A new study by Chuck Blahous, public trustee for Medicare and Social Security, blows to smithereens the claim that the Affordable Care Act (aka ObamaCare) will cut the deficit. According to Blahous, President Obama’s health care law unambiguously worsens the nation’s already unsustainable fiscal path. Among its key findings are these:
· Even under an optimistic scenario, the health care law will add more than $1.15 trillion to federal spending over the next decade.
· The law will add more than $340 billion and as much as $530 billion to federal deficits over the same period, and increasing amounts thereafter.
· To ensure the health care law doesn’t worsen the nation’s fiscal outlook, two-thirds of the subsidies must be repealed or other fiscal offsets found before benefits begin in 2014.
The Obama administration is employing intellectually shallow arguments to counter the findings of the study. “Opponents of reform are using ‘new math’ while they attempt to refight the political battles of the past,” an anonymous White House budget official told the Washington Post. “The fact of the matter is, the Congressional Budget Office and independent experts concluded that the health-reform law will reduce the deficit. That was true the day the bill was signed into law, and it’s true today.”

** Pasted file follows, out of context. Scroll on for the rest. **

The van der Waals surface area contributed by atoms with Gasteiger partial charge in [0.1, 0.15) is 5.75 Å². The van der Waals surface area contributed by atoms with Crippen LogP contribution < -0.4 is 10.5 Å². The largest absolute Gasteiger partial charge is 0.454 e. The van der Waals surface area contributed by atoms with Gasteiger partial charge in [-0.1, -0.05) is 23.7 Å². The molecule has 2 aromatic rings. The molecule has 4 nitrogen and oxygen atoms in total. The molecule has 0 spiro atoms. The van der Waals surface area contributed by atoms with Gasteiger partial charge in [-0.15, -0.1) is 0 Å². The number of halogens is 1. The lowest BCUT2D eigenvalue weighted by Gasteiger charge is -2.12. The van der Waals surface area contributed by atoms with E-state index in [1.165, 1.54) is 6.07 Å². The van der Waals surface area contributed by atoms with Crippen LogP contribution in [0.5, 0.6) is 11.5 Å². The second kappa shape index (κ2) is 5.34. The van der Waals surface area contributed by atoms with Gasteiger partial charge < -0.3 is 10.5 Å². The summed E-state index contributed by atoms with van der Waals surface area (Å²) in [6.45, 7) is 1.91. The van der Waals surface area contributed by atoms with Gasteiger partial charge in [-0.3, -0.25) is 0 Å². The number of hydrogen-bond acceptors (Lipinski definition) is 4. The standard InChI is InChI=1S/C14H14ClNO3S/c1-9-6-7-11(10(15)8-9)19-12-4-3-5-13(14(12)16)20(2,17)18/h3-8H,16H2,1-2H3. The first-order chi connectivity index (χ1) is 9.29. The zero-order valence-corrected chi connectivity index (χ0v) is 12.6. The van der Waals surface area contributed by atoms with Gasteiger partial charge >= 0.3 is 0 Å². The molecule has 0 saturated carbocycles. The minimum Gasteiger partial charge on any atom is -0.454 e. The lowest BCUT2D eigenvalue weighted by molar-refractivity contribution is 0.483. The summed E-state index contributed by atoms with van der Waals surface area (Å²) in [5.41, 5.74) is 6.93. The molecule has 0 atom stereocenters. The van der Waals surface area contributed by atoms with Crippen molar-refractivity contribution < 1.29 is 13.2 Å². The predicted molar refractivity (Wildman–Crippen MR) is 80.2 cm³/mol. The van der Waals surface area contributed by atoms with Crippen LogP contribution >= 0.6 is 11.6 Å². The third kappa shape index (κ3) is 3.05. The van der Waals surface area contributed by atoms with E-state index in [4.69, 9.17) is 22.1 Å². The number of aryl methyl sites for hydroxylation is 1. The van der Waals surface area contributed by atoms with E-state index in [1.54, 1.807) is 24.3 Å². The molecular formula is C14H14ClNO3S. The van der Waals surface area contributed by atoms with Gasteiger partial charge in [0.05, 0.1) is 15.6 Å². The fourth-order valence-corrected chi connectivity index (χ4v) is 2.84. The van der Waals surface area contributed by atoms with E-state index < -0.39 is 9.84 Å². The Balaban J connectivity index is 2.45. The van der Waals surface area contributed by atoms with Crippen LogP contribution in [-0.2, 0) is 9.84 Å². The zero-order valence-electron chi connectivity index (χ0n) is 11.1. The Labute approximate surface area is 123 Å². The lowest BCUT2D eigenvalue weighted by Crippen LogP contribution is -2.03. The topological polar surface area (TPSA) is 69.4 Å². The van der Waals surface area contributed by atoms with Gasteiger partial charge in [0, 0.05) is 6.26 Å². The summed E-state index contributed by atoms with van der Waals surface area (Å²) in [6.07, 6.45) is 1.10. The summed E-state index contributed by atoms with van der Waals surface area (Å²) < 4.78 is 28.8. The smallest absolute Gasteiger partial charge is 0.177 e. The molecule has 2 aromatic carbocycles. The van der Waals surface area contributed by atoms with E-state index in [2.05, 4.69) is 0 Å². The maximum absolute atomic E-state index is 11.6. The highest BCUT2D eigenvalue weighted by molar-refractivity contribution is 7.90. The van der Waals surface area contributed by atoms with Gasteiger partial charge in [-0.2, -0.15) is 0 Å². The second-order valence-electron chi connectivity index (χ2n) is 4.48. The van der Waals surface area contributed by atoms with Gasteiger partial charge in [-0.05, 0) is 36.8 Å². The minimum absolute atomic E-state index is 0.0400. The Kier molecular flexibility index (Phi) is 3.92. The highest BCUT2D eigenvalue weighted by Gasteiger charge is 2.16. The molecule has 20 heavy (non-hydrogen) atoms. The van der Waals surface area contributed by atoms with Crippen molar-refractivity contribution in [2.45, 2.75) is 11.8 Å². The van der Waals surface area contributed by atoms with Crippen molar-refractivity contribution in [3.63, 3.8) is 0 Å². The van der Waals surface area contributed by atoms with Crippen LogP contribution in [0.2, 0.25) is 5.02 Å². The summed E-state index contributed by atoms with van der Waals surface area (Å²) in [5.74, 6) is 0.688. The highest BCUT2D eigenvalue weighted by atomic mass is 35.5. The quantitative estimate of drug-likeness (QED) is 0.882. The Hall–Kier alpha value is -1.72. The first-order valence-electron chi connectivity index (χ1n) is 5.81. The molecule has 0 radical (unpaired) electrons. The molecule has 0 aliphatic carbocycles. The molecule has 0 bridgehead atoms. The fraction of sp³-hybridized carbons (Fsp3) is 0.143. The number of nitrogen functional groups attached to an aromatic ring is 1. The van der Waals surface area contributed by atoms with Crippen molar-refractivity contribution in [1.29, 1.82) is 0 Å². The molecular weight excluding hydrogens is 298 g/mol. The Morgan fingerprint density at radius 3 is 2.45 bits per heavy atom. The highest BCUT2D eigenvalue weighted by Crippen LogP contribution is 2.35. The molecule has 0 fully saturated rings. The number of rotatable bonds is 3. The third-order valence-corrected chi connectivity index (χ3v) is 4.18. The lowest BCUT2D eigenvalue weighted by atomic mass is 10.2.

That is because the Obama administration relies on what’s known as double counting, something even the CBO admits. The Post story, as well as this analysis by Yuval Levin, explains the matter in detail. So does Richard Foster, chief actuary of Medicare, who in 2010 wrote, “In practice, the improved [Medicare trust fund] financing cannot be simultaneously used to finance other Federal outlays (such as the coverage expansions) and to extend the trust fund, despite the appearance of this result from the respective accounting conventions.” What Foster was telegraphing is that while he was bound by accounting rules to double count, he knows it provides a terribly misleading picture of the fiscal effects of the Affordable Care Act. That is quite an admission by a man who works for the president.
The conclusion by Blahous is, from the Obama administration’s perspective, brutally straightforward:
Taken as a whole, the enactment of the ACA has substantially worsened a dire federal fiscal outlook. The ACA both increases a federal commitment to health care spending that was already unsustainable under prior law and would exacerbate projected federal deficits relative to prior law. This is an unambiguous conclusion, as it would result regardless of the degree of future success attained in upholding various cost-saving provisions now embedded in the law.
Once again, reality is blowing apart the imaginary world created by Obama. More and more, it seems, the various claims made by the president should begin with these four words: “Once upon a time.”